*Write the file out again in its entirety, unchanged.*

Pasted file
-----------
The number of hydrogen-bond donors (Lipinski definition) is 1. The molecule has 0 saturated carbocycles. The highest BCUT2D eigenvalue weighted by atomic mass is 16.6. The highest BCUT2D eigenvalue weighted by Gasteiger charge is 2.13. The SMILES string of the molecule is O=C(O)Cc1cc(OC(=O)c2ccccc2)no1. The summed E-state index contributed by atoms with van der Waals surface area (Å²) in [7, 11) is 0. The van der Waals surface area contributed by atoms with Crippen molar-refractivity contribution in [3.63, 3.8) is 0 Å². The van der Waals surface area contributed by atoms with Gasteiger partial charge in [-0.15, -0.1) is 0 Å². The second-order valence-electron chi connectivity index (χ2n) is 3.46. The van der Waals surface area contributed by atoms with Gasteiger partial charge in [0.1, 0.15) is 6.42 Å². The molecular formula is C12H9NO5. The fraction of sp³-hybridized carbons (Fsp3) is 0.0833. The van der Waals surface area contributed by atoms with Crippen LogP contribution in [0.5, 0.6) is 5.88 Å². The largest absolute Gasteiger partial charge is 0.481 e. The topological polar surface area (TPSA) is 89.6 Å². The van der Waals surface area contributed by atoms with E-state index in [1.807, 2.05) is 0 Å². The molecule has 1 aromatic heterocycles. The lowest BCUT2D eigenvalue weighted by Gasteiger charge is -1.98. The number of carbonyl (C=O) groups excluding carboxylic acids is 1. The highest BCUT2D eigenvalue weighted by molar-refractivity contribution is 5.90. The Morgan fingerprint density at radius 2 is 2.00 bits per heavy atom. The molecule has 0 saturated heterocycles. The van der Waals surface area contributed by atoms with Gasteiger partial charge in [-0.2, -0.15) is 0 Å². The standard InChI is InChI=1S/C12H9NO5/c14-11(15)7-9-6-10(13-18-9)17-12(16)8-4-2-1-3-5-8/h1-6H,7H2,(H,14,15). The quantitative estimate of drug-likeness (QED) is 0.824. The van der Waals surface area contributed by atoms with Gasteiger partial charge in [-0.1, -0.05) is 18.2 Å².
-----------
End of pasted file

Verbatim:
The number of hydrogen-bond donors (Lipinski definition) is 1. The molecule has 0 saturated carbocycles. The highest BCUT2D eigenvalue weighted by atomic mass is 16.6. The highest BCUT2D eigenvalue weighted by Gasteiger charge is 2.13. The SMILES string of the molecule is O=C(O)Cc1cc(OC(=O)c2ccccc2)no1. The summed E-state index contributed by atoms with van der Waals surface area (Å²) in [7, 11) is 0. The van der Waals surface area contributed by atoms with Crippen molar-refractivity contribution in [3.63, 3.8) is 0 Å². The van der Waals surface area contributed by atoms with Gasteiger partial charge in [-0.15, -0.1) is 0 Å². The second-order valence-electron chi connectivity index (χ2n) is 3.46. The van der Waals surface area contributed by atoms with Gasteiger partial charge in [0.1, 0.15) is 6.42 Å². The molecular formula is C12H9NO5. The fraction of sp³-hybridized carbons (Fsp3) is 0.0833. The van der Waals surface area contributed by atoms with Crippen LogP contribution in [0.5, 0.6) is 5.88 Å². The largest absolute Gasteiger partial charge is 0.481 e. The topological polar surface area (TPSA) is 89.6 Å². The van der Waals surface area contributed by atoms with E-state index in [1.807, 2.05) is 0 Å². The molecule has 1 aromatic heterocycles. The lowest BCUT2D eigenvalue weighted by Gasteiger charge is -1.98. The number of carbonyl (C=O) groups excluding carboxylic acids is 1. The highest BCUT2D eigenvalue weighted by molar-refractivity contribution is 5.90. The Morgan fingerprint density at radius 2 is 2.00 bits per heavy atom. The molecule has 0 saturated heterocycles. The van der Waals surface area contributed by atoms with Gasteiger partial charge in [-0.2, -0.15) is 0 Å². The standard InChI is InChI=1S/C12H9NO5/c14-11(15)7-9-6-10(13-18-9)17-12(16)8-4-2-1-3-5-8/h1-6H,7H2,(H,14,15). The quantitative estimate of drug-likeness (QED) is 0.824. The van der Waals surface area contributed by atoms with Gasteiger partial charge in [-0.1, -0.05) is 18.2 Å².